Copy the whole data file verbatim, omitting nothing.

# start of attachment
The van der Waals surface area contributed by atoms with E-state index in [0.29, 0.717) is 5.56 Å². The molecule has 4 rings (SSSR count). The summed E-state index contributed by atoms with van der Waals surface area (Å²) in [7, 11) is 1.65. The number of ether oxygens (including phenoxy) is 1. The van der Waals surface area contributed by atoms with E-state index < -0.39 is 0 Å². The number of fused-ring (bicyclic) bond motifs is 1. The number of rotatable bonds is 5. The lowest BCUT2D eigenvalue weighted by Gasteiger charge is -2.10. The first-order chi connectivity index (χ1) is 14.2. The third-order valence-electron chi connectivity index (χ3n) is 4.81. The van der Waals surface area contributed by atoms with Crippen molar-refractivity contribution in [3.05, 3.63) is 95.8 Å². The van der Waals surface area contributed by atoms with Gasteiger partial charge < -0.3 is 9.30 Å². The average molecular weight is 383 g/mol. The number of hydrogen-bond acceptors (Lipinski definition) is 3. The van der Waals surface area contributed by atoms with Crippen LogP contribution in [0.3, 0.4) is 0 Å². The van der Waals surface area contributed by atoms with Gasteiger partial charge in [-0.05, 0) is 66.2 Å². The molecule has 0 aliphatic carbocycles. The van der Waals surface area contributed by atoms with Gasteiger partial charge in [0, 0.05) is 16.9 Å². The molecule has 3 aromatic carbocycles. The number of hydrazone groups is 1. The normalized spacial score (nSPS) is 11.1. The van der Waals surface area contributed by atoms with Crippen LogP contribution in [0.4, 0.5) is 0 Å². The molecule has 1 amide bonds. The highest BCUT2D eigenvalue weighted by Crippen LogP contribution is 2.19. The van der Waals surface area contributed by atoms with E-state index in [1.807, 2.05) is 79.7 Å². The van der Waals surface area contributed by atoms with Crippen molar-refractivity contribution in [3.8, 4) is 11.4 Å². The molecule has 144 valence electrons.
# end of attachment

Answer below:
The van der Waals surface area contributed by atoms with E-state index in [0.29, 0.717) is 5.56 Å². The molecule has 4 rings (SSSR count). The summed E-state index contributed by atoms with van der Waals surface area (Å²) in [7, 11) is 1.65. The number of ether oxygens (including phenoxy) is 1. The van der Waals surface area contributed by atoms with E-state index < -0.39 is 0 Å². The number of fused-ring (bicyclic) bond motifs is 1. The number of rotatable bonds is 5. The lowest BCUT2D eigenvalue weighted by Gasteiger charge is -2.10. The first-order chi connectivity index (χ1) is 14.2. The third-order valence-electron chi connectivity index (χ3n) is 4.81. The van der Waals surface area contributed by atoms with Crippen molar-refractivity contribution in [3.05, 3.63) is 95.8 Å². The van der Waals surface area contributed by atoms with Gasteiger partial charge < -0.3 is 9.30 Å². The average molecular weight is 383 g/mol. The number of hydrogen-bond acceptors (Lipinski definition) is 3. The van der Waals surface area contributed by atoms with Crippen LogP contribution in [0.3, 0.4) is 0 Å². The van der Waals surface area contributed by atoms with Gasteiger partial charge in [-0.05, 0) is 66.2 Å². The molecule has 0 aliphatic carbocycles. The van der Waals surface area contributed by atoms with Gasteiger partial charge in [0, 0.05) is 16.9 Å². The molecule has 3 aromatic carbocycles. The number of hydrazone groups is 1. The normalized spacial score (nSPS) is 11.1. The van der Waals surface area contributed by atoms with Crippen LogP contribution in [0.4, 0.5) is 0 Å². The molecule has 1 amide bonds. The highest BCUT2D eigenvalue weighted by Crippen LogP contribution is 2.19. The van der Waals surface area contributed by atoms with E-state index in [1.807, 2.05) is 79.7 Å². The van der Waals surface area contributed by atoms with Crippen molar-refractivity contribution in [3.8, 4) is 11.4 Å². The molecule has 144 valence electrons.